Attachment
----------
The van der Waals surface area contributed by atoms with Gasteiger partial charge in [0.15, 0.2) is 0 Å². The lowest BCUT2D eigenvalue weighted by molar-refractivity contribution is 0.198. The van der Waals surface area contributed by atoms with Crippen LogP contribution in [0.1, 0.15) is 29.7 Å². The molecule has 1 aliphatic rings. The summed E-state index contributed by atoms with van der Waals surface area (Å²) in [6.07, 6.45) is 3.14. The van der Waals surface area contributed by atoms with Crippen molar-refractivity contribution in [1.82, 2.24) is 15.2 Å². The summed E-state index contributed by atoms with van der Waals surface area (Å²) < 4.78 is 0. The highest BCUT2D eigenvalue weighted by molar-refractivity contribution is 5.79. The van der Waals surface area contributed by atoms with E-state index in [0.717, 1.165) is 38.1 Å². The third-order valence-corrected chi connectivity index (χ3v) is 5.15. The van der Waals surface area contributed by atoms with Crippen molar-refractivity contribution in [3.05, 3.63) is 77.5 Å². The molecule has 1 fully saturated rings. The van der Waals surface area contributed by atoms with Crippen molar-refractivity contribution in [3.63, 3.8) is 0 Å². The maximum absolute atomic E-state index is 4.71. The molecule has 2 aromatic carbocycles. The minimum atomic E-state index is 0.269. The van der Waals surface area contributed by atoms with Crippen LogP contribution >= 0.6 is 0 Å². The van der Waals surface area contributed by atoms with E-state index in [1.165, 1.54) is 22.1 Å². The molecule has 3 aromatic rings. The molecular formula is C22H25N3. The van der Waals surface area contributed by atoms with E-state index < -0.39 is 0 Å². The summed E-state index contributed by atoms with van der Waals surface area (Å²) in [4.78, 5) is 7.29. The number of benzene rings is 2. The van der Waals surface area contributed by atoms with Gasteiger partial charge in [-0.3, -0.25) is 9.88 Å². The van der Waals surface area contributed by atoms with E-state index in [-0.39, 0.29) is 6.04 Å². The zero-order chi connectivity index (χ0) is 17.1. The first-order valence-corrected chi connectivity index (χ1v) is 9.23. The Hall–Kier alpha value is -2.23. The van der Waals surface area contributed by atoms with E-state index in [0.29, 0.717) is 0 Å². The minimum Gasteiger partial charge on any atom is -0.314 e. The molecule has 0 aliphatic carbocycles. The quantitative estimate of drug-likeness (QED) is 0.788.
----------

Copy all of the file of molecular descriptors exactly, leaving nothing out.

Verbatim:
The van der Waals surface area contributed by atoms with Gasteiger partial charge in [0.15, 0.2) is 0 Å². The lowest BCUT2D eigenvalue weighted by molar-refractivity contribution is 0.198. The van der Waals surface area contributed by atoms with Crippen LogP contribution in [0.1, 0.15) is 29.7 Å². The molecule has 1 aliphatic rings. The summed E-state index contributed by atoms with van der Waals surface area (Å²) in [6.07, 6.45) is 3.14. The van der Waals surface area contributed by atoms with Crippen molar-refractivity contribution in [1.82, 2.24) is 15.2 Å². The summed E-state index contributed by atoms with van der Waals surface area (Å²) < 4.78 is 0. The highest BCUT2D eigenvalue weighted by molar-refractivity contribution is 5.79. The van der Waals surface area contributed by atoms with E-state index in [0.717, 1.165) is 38.1 Å². The third-order valence-corrected chi connectivity index (χ3v) is 5.15. The van der Waals surface area contributed by atoms with Crippen molar-refractivity contribution in [3.05, 3.63) is 77.5 Å². The molecule has 1 fully saturated rings. The van der Waals surface area contributed by atoms with Crippen molar-refractivity contribution in [3.63, 3.8) is 0 Å². The maximum absolute atomic E-state index is 4.71. The molecule has 2 aromatic carbocycles. The minimum atomic E-state index is 0.269. The van der Waals surface area contributed by atoms with Crippen LogP contribution >= 0.6 is 0 Å². The van der Waals surface area contributed by atoms with E-state index in [1.165, 1.54) is 22.1 Å². The molecule has 3 aromatic rings. The molecular formula is C22H25N3. The van der Waals surface area contributed by atoms with E-state index < -0.39 is 0 Å². The summed E-state index contributed by atoms with van der Waals surface area (Å²) in [4.78, 5) is 7.29. The number of benzene rings is 2. The van der Waals surface area contributed by atoms with Gasteiger partial charge in [-0.3, -0.25) is 9.88 Å². The van der Waals surface area contributed by atoms with E-state index in [-0.39, 0.29) is 6.04 Å². The zero-order chi connectivity index (χ0) is 17.1. The first-order valence-corrected chi connectivity index (χ1v) is 9.23. The Hall–Kier alpha value is -2.23. The van der Waals surface area contributed by atoms with E-state index in [0.29, 0.717) is 0 Å². The minimum Gasteiger partial charge on any atom is -0.314 e. The molecule has 0 aliphatic carbocycles. The quantitative estimate of drug-likeness (QED) is 0.788.